Child and Adult Care Food Program
How it Works:
Joining Northwest Nutrition Service
allows you to earn extra money for something you are already doing
– feeding the children in your care. CACFP is available to all
legally exempt, family child care, and group family child care
providers who care for at least 1 non-resident child. All you have to
do is record your menu and attendance each day, send it to us at the
end of each month.
Child and Adult Care Food Program (CACFP)
Why CACFP Is Important:
USDA's Child and Adult Care Food Program
plays a vital role in improving the quality of day care and making it
more affordable for many low-income families. Each day, 3.3 million
children receive nutritious meals and snacks through CACFP
Child Care homes offering meals through
the Child and Adult Care Food Program (CACFP) play a critical role in
supporting the wellness, health, and development of children and
chronically impaired disabled persons through the provision of
nutritious foods. Child care providers, in particular, have a powerful
opportunity to instill healthy habits in young children that serve as a
foundation for healthy choices in life.
Through the Healthy, Hunger-Free Kids
Act, USDA made the first major changes in the CACFP meals and snacks
since the Program’s inception in 1968, which will help ensure
children and adults have access to healthy, balanced meals and snacks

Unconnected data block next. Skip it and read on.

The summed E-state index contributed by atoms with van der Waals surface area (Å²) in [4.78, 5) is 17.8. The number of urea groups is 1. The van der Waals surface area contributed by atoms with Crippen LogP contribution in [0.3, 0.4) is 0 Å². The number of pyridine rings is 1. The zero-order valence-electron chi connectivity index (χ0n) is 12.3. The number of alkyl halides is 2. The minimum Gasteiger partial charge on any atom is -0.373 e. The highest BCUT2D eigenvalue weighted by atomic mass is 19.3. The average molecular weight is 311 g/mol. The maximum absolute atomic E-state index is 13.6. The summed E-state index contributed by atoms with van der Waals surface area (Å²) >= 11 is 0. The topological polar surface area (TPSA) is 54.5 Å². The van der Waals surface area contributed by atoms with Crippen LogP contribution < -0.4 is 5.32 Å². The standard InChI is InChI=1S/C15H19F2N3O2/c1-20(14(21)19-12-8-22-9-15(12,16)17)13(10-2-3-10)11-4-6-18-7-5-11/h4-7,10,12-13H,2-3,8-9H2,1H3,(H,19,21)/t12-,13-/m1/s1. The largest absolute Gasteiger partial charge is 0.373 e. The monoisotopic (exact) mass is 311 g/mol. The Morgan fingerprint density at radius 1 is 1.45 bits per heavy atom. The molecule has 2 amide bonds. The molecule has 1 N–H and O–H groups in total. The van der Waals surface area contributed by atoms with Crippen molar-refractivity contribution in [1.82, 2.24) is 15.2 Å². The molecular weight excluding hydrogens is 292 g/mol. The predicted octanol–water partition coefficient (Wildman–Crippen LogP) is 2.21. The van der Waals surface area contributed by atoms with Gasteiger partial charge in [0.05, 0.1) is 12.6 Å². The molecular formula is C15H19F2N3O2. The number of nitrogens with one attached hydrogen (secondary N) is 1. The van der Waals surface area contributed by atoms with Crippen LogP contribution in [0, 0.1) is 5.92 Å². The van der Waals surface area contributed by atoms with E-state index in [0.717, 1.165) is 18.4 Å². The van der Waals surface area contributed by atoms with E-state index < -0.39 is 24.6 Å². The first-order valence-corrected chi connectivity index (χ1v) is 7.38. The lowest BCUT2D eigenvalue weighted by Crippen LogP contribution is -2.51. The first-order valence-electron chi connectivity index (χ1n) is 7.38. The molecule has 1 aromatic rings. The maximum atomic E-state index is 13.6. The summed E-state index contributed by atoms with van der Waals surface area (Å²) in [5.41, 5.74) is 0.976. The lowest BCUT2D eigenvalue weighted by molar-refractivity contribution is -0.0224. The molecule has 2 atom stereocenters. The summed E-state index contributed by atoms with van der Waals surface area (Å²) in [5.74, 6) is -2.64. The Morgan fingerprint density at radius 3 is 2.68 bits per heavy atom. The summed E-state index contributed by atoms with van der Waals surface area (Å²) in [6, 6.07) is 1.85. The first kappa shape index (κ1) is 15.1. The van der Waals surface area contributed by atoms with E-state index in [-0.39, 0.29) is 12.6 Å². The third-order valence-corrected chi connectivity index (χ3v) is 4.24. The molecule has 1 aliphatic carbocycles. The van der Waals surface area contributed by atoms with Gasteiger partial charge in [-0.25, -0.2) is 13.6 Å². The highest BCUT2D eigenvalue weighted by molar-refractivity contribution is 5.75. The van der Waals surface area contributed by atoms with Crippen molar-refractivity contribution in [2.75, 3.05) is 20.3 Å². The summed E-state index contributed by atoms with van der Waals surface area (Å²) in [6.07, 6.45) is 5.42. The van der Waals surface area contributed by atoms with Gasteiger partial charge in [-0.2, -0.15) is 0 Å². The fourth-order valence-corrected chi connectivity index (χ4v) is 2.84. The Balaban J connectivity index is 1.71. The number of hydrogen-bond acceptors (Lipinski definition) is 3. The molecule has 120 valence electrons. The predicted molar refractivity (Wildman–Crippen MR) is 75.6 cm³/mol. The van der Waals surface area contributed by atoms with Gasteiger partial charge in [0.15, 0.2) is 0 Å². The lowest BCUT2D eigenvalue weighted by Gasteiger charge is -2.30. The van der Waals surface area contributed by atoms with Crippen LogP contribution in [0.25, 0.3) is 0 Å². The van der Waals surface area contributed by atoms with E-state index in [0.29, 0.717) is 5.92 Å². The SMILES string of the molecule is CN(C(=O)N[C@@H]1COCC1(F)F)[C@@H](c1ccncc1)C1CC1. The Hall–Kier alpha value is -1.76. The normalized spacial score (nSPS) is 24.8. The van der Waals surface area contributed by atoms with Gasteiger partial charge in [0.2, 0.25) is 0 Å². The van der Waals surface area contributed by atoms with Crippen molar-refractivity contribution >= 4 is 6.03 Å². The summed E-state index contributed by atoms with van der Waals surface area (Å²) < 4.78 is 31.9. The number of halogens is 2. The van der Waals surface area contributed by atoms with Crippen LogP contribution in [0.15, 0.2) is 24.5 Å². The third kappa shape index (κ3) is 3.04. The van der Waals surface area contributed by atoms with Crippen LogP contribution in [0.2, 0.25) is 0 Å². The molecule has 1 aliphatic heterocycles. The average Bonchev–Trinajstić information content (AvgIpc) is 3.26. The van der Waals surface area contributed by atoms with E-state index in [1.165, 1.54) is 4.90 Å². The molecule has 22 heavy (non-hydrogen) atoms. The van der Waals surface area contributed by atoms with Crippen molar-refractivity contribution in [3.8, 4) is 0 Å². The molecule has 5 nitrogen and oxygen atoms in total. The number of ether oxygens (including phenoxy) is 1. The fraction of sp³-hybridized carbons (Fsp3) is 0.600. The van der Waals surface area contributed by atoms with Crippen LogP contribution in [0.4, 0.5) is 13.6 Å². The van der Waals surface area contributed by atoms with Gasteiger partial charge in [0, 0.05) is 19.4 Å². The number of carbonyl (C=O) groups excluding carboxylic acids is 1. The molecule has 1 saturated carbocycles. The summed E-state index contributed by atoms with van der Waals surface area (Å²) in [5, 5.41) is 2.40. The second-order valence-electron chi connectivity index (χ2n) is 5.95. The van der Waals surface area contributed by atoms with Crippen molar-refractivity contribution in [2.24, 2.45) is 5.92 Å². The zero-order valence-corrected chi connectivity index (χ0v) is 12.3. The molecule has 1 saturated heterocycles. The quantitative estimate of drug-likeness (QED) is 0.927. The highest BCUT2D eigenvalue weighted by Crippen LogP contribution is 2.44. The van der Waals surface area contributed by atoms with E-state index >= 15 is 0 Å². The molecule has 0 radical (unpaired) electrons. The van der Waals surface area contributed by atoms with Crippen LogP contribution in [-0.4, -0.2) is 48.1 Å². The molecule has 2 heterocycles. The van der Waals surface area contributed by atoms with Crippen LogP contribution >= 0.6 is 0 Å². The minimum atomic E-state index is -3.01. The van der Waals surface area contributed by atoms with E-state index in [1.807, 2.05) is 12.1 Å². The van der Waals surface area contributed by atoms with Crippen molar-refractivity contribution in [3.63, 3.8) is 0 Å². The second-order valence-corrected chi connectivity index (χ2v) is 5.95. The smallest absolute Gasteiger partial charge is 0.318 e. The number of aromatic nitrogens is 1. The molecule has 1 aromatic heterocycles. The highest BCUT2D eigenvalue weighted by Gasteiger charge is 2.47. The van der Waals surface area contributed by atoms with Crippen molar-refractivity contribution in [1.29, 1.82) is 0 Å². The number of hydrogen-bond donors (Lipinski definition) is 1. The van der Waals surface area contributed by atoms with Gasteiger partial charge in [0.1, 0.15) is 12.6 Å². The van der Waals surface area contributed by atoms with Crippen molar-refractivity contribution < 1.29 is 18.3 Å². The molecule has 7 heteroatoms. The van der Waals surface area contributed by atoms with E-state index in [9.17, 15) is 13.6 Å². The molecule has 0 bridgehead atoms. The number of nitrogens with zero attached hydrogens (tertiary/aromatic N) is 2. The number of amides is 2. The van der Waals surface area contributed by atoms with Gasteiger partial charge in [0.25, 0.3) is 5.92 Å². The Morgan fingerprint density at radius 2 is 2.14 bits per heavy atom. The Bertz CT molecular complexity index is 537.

throughout the day. The updated CACFP nutrition standards will help
safeguard the health of children early in their lives and improve the
wellness of adults.
Under the updated CACFP nutrition
standards, meals and snacks served will include a greater variety of
vegetables and fruit, more whole grains, and less added sugar and
saturated fat these improvements are expected to enhance the quality of
meals served in CACFP to help young children learn healthy eating
habits early on in their lives.
Northwest Nutrition Service will provide
resources, best practices, and training for Child Care homes to support
them in providing healthy, balanced meals and snacks to the children
CACFP is authorized at section 17 of the
National School Lunch Act (42 U.S.C. 1766). Program regulations are
issued by the U.S. Department of Agriculture (USDA) under 7 CFR part
A family or group day care home must
sign an agreement with Northwest Nutrition Service to participate in
CACFP. Child Care homes must be licensed or approved to provide child
care services. Reimbursement for meals served in child care homes is
based upon eligibility for tier I rates (which targets higher levels of
reimbursement to low-income areas, providers, or children) or lower
tier II rates.
Program payments for child care homes
are based on the number of meals served to enrolled children,
multiplied by the appropriate reimbursement rate for each breakfast,
lunch, supper, or snack they are approved to serve.
Providers' own children are eligible
only in tier I day care homes, when other nonresidential children are
enrolled in the day care home and are participating in the meal service.
Claiming Reimbursement for Meals Served:
Child Care Homes must submit accurate
monthly claims for reimbursement to Northwest Nutrition Service.
Reimbursement is not allowed for meals or snacks that are: served to a
child who is not enrolled for care; served in excess of licensed or
authorized capacity; not approved in the agreement; served in excess of
the maximum number of approved meal services or out of compliance with
meal pattern requirements.